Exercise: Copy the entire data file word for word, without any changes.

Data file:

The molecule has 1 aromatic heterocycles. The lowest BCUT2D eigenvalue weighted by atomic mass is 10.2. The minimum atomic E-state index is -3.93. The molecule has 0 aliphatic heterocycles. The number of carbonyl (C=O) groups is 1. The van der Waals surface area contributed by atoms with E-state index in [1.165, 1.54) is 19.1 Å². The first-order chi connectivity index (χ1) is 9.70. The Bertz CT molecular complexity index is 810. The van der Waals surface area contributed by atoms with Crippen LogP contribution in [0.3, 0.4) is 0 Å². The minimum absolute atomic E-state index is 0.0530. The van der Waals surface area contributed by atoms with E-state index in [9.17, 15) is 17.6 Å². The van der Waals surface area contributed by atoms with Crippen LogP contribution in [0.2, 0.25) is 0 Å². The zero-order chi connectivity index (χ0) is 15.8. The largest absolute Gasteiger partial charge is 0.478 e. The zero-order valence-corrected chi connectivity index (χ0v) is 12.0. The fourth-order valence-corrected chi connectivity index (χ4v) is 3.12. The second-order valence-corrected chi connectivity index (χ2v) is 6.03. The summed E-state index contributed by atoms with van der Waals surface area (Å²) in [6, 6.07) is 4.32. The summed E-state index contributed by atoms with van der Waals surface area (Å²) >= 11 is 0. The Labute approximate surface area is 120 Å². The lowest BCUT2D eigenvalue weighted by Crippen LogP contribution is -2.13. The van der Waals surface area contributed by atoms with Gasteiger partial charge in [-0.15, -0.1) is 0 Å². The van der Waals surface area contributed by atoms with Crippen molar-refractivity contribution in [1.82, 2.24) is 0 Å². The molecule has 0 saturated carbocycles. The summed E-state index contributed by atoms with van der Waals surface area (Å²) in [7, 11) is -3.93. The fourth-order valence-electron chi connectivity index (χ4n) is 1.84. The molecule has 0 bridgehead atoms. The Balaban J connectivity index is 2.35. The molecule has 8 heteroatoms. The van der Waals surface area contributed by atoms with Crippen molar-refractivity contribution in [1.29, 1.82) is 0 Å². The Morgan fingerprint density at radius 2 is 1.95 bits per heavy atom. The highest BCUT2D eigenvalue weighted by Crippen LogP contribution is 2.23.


The molecule has 1 aromatic heterocycles. The lowest BCUT2D eigenvalue weighted by atomic mass is 10.2. The minimum atomic E-state index is -3.93. The molecule has 0 aliphatic heterocycles. The number of carbonyl (C=O) groups is 1. The van der Waals surface area contributed by atoms with E-state index in [1.165, 1.54) is 19.1 Å². The first-order chi connectivity index (χ1) is 9.70. The Bertz CT molecular complexity index is 810. The van der Waals surface area contributed by atoms with Crippen LogP contribution in [0.3, 0.4) is 0 Å². The minimum absolute atomic E-state index is 0.0530. The van der Waals surface area contributed by atoms with E-state index in [9.17, 15) is 17.6 Å². The van der Waals surface area contributed by atoms with Crippen LogP contribution in [0.2, 0.25) is 0 Å². The zero-order chi connectivity index (χ0) is 15.8. The largest absolute Gasteiger partial charge is 0.478 e. The zero-order valence-corrected chi connectivity index (χ0v) is 12.0. The fourth-order valence-corrected chi connectivity index (χ4v) is 3.12. The second-order valence-corrected chi connectivity index (χ2v) is 6.03. The summed E-state index contributed by atoms with van der Waals surface area (Å²) in [6, 6.07) is 4.32. The summed E-state index contributed by atoms with van der Waals surface area (Å²) >= 11 is 0. The Labute approximate surface area is 120 Å². The lowest BCUT2D eigenvalue weighted by Crippen LogP contribution is -2.13. The van der Waals surface area contributed by atoms with Gasteiger partial charge in [-0.15, -0.1) is 0 Å². The van der Waals surface area contributed by atoms with Crippen molar-refractivity contribution in [1.82, 2.24) is 0 Å². The molecule has 0 saturated carbocycles. The summed E-state index contributed by atoms with van der Waals surface area (Å²) in [7, 11) is -3.93. The fourth-order valence-electron chi connectivity index (χ4n) is 1.84. The molecule has 0 bridgehead atoms. The Balaban J connectivity index is 2.35. The molecule has 8 heteroatoms. The van der Waals surface area contributed by atoms with Crippen molar-refractivity contribution in [1.29, 1.82) is 0 Å². The Morgan fingerprint density at radius 2 is 1.95 bits per heavy atom. The highest BCUT2D eigenvalue weighted by Crippen LogP contribution is 2.23.